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Installing an electric head

2016 May 1

Simple electric heads are better than they used to be and can easily replace a manual model

When a marine head goes bad there is usually a story to tell, and it’s never a good one. A clog or a leak can ruin a weekend. Even a properly working head can be awkward to explain to guests, “Well, you do your business, flip this lever, pump this lever and then don’t forget to flip that lever back or you can sink the boat!” Invariably, the guest has a problem. Often they ask for assistance that is neither fun to request or give. Or worse, they don’t ask. 

My boat has a Groco KH head, this is a reliable head with a large bronze pump. The pump has a lever on the side that you pump while letting in raw water with a pedal. For some reason, people have had a problem pumping and pushing down that little pedal at the same. And to add to the fun, every once in awhile the valve at the base of the bowl will leak causing liquid to spit as you pump.

An electric push-button-flush head works with either a vacuum pump or a macerator. Either is much easier for guests to operate than traditional pump heads.
Billy Black photo


Finally having enough, I set out to make my onboard potty life a little more civilized with a new head, and giving great pause to the traditionalists of the world, an electric model. Before you call me a nut, let me preface this by saying that electric heads have improved in recent years. In the past, so-called electric heads were just manual heads that had been accessorized with a motor and seldom worked well. Unless conditions were just right, these heads could easily clog to epic proportions.

Newer electric heads are designed from the ground up to be electric,  and while they don’t offer a manual backup solution, they do work well. The key to good performance is a macerator pump in the base of the head, as waste is evacuated it is ground to a slurry.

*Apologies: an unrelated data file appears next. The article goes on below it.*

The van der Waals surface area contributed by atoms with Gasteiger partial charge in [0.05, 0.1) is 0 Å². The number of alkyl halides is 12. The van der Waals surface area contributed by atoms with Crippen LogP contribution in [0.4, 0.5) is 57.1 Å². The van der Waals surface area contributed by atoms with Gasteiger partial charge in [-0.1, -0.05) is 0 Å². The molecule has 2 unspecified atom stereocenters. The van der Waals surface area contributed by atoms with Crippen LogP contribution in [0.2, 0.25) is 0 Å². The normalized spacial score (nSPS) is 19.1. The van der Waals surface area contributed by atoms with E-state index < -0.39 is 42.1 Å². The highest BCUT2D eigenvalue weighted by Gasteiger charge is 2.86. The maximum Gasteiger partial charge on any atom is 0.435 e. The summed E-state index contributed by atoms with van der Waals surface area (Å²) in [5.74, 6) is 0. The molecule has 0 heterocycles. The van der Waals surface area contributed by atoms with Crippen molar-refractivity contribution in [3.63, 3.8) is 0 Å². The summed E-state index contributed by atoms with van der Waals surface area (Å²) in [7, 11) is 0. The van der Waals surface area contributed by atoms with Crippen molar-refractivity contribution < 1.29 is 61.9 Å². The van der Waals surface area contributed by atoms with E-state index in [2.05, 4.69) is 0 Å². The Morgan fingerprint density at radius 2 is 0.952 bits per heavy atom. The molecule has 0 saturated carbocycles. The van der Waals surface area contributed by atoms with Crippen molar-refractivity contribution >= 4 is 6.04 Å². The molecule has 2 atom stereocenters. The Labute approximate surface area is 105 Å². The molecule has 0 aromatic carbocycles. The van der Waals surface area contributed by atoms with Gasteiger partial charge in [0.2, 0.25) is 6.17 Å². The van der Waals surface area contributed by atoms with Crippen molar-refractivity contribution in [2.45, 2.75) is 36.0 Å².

Electric heads do use a little electricity, about 20 amps for the short time that they pump. This is a lot of instantaneous current, but the pump time is short enough that it doesn’t add up to much. They may use a little more water than a manual head, but that depends on how you use your manual head, typical consumption is about 24 ounces per flush. I have found pumping a lot of water through a head keeps it working and smelling better. In the interest of full disclosure, electric heads can also be a little noisy, the motor and attached macerator pump will be noticeable; push-button convenience comes at a cost.

There are essentially two types of electric heads, the vacuum head and the macerator. The classic vacuum head uses a small remote vacuum pump to suck out the bowl contents when you flush, which is similar to a typical residential toilet. A macerator head has a dual-purpose pump in the base of the head to evacuate the bowl and macerate the contents and to bring water into the bowl to rinse it. There is also a new high-performance macerator toilet design that uses a special pump to quickly empty the bowl and a coordinated water fill mechanism to manage water in the bowl. This design gives a residential experience with a pump in the base of the toilet.

The toilets with the best user experience are the new high-performance macerators, but these cost between $800 and $1,500. These toilets also require pressurized freshwater flushing, and I am not willing to flush precious fresh water down my toilet. Vacuum heads also work well, but require a remote vacuum pump and also flush with freshwater. I was looking for a drop-in replacement for my manual head.